The researchers say that social media platforms should disclose to users why the content they view in their feeds was chosen. They should also minimize microtargeting, a marketing tactic that targets specific consumers based on their personal data. Further, these firms are socially responsible for the well-being of their users and should take initiatives to enhance awareness of weight stigma. This can be done by consulting body image and eating disorder professionals on how to create a good body image among users, perhaps through the promotion of body-positive material on the site.

Next, influencers can also play a role in altering their followers’ body image and well-being. Harriger and her colleagues recommend that influencers should also contact body image experts for guidelines on body positive messaging. Positive activities could include alerting their audience about social media algorithms and urging them to counteract the negative impacts of algorithms by following and engaging with body-positive content.

Researchers, educators, and clinicians can study approaches to prevent the detrimental impact of social media on body image. "It is difficult to empirically examine the influence of algorithms because every user’s experience is specifically geared towards their interests (e.g., what they’ve clicked on or viewed in the past")," Harriger remarked. Research can, however, study the usage of media literacy programs that highlight the impact of algorithms and provide young users with strategies to preserve their well-being while on social media.

Such studies can help influence social media literacy programs that teach teenagers about advertising on social media, encourage them to apply critical thinking while interacting on social media, and teach them techniques to improve the positive content appearing in their feeds.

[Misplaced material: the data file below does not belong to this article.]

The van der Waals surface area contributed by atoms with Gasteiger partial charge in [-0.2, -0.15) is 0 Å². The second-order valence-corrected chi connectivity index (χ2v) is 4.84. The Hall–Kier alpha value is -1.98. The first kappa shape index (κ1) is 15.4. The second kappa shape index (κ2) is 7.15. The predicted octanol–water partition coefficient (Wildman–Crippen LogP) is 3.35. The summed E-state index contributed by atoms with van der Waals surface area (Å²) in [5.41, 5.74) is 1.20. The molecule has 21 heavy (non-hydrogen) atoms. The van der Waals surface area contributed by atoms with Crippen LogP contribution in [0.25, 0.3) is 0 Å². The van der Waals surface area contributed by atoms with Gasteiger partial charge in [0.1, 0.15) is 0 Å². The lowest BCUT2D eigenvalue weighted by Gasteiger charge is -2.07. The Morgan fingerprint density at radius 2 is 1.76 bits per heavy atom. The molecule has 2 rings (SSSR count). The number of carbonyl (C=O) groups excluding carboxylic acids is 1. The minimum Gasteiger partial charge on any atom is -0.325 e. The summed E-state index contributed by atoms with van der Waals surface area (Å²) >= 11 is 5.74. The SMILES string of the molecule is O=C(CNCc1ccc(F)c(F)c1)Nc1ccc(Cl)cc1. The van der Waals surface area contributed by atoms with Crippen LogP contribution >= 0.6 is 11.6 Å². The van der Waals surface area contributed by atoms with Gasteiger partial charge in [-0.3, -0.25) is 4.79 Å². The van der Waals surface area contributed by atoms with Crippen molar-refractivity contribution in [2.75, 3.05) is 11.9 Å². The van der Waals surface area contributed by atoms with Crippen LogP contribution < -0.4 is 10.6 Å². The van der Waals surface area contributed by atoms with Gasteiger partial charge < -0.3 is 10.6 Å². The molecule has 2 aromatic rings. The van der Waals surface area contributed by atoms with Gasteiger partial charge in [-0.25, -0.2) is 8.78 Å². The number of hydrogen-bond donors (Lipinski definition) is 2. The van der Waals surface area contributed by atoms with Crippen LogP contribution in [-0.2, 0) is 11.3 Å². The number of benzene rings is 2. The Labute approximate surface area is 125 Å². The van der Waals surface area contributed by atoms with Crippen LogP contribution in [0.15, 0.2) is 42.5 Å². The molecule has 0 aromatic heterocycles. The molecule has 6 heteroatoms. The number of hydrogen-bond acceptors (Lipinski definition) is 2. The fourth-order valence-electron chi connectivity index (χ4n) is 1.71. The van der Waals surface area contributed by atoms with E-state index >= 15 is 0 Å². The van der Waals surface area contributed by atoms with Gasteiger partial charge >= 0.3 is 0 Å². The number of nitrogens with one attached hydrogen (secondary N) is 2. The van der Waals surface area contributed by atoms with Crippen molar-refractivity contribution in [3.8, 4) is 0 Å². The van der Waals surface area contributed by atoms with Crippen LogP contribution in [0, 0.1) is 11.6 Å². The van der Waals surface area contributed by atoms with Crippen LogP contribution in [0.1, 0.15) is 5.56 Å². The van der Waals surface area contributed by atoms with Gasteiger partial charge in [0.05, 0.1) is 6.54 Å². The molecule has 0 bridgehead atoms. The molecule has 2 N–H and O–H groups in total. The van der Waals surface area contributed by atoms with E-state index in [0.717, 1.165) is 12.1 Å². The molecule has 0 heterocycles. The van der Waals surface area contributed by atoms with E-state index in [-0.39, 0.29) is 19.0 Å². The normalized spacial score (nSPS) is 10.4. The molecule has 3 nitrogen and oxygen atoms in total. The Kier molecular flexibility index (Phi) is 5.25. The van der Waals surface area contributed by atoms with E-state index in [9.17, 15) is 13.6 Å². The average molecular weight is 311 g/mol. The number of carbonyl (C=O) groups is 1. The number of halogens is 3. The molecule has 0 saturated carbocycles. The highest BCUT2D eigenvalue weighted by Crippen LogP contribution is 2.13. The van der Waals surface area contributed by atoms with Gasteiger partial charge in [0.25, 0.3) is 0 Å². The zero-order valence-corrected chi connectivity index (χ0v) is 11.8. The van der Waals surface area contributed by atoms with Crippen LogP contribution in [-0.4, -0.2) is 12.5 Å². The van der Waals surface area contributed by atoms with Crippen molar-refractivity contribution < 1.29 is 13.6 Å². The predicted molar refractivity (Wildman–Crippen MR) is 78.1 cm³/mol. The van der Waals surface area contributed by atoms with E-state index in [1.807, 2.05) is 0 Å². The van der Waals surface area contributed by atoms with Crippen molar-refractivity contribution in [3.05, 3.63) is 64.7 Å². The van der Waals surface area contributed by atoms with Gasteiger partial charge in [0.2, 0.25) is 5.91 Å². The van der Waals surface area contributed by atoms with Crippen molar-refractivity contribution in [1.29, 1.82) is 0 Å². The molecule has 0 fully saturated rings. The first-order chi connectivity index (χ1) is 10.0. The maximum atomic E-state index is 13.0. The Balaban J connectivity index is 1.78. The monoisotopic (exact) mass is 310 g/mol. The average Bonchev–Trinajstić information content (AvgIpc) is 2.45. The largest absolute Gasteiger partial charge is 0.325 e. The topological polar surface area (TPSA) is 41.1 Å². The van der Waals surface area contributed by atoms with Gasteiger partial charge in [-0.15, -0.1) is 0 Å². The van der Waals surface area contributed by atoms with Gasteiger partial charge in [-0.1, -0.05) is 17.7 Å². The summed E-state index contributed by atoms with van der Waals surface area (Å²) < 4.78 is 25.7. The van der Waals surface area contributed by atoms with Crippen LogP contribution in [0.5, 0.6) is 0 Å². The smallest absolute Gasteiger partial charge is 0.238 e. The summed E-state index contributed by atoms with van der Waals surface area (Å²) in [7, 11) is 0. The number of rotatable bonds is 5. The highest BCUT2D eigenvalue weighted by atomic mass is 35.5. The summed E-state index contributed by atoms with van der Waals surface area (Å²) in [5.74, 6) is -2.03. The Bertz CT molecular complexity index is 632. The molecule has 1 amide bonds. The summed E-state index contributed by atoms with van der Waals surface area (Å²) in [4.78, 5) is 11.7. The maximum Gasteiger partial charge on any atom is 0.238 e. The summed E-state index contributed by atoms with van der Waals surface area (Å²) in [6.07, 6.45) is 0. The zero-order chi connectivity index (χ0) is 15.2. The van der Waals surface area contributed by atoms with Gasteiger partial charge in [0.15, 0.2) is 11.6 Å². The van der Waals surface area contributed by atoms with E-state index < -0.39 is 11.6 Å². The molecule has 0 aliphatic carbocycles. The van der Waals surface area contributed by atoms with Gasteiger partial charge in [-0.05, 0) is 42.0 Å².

Parents may teach their children positive social media habits by modeling healthy conduct with their own electronic devices and by creating rules and boundaries surrounding their social media use. They can also conduct discussions with their children on problems like image alteration on social media and algorithms.

Overall, the researchers argue that social media firms have an ultimate responsibility to defend the well-being of their users. "We stress that system-level change needs to occur so that individual users may effectively do their part in preserving their own body image and well-being," the researchers conclude. "Social media firms need to be upfront about how information is provided if algorithms continue to be utilized, and they need to provide users with clear options to simply opt out of content that they do not wish to see."

The paper, "The hazards of the rabbit hole: Reflections on social media as a portal into a distorted world of altered bodies and eating disorder risk and the function of algorithms," was authored by Jennifer A. Harriger, Joshua A. Evans, J. Kevin Thompson, and Tracy L. Tylka.

No comments:

Post a Comment